Still, he stressed Russia was open for diplomatic solutions, echoing comments made by Russian President Vladimir Putin in recent days that he wanted an end to the war. Putin’s claim that he is open to negotiating was roundly dismissed by Kyiv and the West as a ruse.
Power out in several regions ahead of New Year’s Eve
At least three people were killed and seven injured in the nationwide attacks, according to the Ukrainian State Emergency Service.
Russia’s onslaught on Thursday was aimed at the country’s electrical infrastructure, and knocked out power in several regions. Engineering crews were racing to restore services as the New Year’s holiday approaches this weekend.
Ukraine’s Energy Minister Herman Halushchenko said that Lviv, Kyiv and Odesa were particularly hard hit, and experiencing emergency power outages – when the electricity is protectively turned off to diminish damage from the grid shorting out.
“Today the enemy carried out another massive attack on the energy infrastructure of Ukraine,” Halushchenko said in a post on Facebook. “Unfortunately, there is some damage to generation facilities and power grids.”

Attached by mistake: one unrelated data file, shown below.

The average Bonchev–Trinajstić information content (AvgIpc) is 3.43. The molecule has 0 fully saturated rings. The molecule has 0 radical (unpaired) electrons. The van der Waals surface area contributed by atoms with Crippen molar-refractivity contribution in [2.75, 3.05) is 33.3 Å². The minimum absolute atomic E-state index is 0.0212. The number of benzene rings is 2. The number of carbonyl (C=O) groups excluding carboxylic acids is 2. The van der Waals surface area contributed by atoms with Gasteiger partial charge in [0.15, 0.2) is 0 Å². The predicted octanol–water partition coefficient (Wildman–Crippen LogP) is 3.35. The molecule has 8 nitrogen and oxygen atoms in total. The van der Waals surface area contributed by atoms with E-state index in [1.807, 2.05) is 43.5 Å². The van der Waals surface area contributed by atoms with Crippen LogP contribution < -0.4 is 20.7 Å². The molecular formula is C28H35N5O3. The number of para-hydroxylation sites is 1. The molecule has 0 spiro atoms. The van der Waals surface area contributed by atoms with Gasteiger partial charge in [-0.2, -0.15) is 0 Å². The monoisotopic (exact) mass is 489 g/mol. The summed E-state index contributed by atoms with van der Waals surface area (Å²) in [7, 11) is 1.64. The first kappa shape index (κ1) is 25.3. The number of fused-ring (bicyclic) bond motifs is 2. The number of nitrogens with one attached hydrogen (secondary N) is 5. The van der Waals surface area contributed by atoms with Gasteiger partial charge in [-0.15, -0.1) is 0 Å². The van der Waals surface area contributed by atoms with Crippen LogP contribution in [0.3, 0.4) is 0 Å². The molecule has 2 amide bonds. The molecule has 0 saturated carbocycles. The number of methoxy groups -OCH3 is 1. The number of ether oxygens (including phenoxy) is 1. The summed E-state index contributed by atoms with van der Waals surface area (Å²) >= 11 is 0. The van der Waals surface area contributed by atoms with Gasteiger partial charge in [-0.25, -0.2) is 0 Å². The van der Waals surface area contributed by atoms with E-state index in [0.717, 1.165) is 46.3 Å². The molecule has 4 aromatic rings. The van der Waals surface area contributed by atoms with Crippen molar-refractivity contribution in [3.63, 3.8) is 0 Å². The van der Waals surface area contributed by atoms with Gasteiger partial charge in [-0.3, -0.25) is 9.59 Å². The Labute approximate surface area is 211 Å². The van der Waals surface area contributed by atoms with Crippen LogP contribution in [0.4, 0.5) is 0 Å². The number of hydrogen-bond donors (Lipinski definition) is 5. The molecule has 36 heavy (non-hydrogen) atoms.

Forty percent of Kyiv residents were without power, mayor Vitali Klitschko said, adding that this was due to security measures taken by power engineers during the air raid alarm and that they were now working to resume services. “The city is supplying heat and water in normal mode,” Klitschko said on the messaging app Telegram.
At least three people, including a 14-year-old, were injured and two people pulled from a damaged home on Thursday, Klitschko said earlier. Homes, an industrial facility and a playground in the capital were damaged in attacks on Kyiv, according to the city military administration.